Why Spotify’s ‘fake artists’ issue, like so much in streaming, comes back to transparency

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The following MBW blog comes from Vick Bain (pictured inset), CEO of the British Academy of Songwriters, Composers and Authors (BASCA). Entirely made up of songwriter and composers, BASCA’s membership includes everyone from Sir Paul McCartney to Sir Elton John and Kate Bush.


We were not surprised to read that the organisation lurking behind the ‘fake artists’ scandal on Spotify is Epidemic Sound.

Okay, so technically these artist are not so ‘fake’ – they are, of course, real people. But what we could not understand is why all of them were being playlisted i.e. promoted by Spotify.

What was the financial relationship – and were Spotify benefiting in some way?

Music Business Worldwide’s brilliant reporting last week had the music industry reeling at each revelation, but the confirmation of the business relationship between Spotify and royalty-free production music company Epidemic Sound – who share the same investor, Creandum – suggests a serious conflict of interest at the very least.

Spotify’s shareholders, including Daniel Ek, want a return on their money… and ensuring Epidemic Sound’s ‘fake’ tracks are unanimously promoted could help significantly with this objective.

There is also a distinct likelihood that music from the Epidemic Sound catalogue is not costing Spotify as much as the rest of the music industry because these rights – owned 100% by Epidemic – sit totally outside of the label/publisher/collecting society model. (Despite owning the ‘fake artist’ tracks, Epidemic is at least sharing its Spotify money with the composers behind them.)

“This drives down per-stream income for everyone, while lowering the negotiating power of the labels/publishers/collecting societies.”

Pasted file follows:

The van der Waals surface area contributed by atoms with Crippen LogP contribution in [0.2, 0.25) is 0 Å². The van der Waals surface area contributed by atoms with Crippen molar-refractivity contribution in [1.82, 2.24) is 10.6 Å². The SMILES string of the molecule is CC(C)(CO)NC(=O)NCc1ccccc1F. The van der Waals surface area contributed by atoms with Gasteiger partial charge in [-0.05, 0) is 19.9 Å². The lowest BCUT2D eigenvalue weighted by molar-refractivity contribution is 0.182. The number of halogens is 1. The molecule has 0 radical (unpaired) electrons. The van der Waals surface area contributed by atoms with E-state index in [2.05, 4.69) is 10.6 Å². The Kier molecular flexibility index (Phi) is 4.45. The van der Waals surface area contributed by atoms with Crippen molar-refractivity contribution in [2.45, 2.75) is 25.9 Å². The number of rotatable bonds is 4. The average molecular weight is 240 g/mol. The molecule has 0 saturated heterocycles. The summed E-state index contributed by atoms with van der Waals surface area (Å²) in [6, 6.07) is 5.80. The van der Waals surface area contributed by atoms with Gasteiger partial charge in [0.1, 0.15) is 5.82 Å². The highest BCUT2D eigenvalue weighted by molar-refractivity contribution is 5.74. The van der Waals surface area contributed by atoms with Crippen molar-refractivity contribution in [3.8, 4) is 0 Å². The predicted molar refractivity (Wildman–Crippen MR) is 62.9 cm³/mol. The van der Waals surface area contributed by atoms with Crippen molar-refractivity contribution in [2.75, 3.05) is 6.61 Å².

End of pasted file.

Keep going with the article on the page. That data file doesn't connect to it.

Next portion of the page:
The heavy presence of these recordings on extremely popular Spotify playlists invevitably means less consumption of music from the mainstream industry and self-releasing artists.

This drives down per-stream income for everyone, while lowering the negotiating power of the labels/publishers/collecting societies.

Companies such as Epidemic Sound base their business model on totally buying out all rights from the music creators.

The whole business model that has given generations of composers and songwriters the ability to earn a living is threatened by such companies and we have long advised our members to stay clear. Yes you can earn £50, £100, £200 a track…. but that is usually it, forever.

Anyone writing for such companies cannot also be a member of a European Performing Right Organisation, as composers assign their performing right exclusively on any works they write.

BASCA believes that the assignment of rights to PRO organisations such PRS for Music is the single most important protections for music writers. We have heard that composers can get around this by using pseudonyms – but technically they would be in breach of their PRO contract if they were doing so.

“This all comes back to transparency.”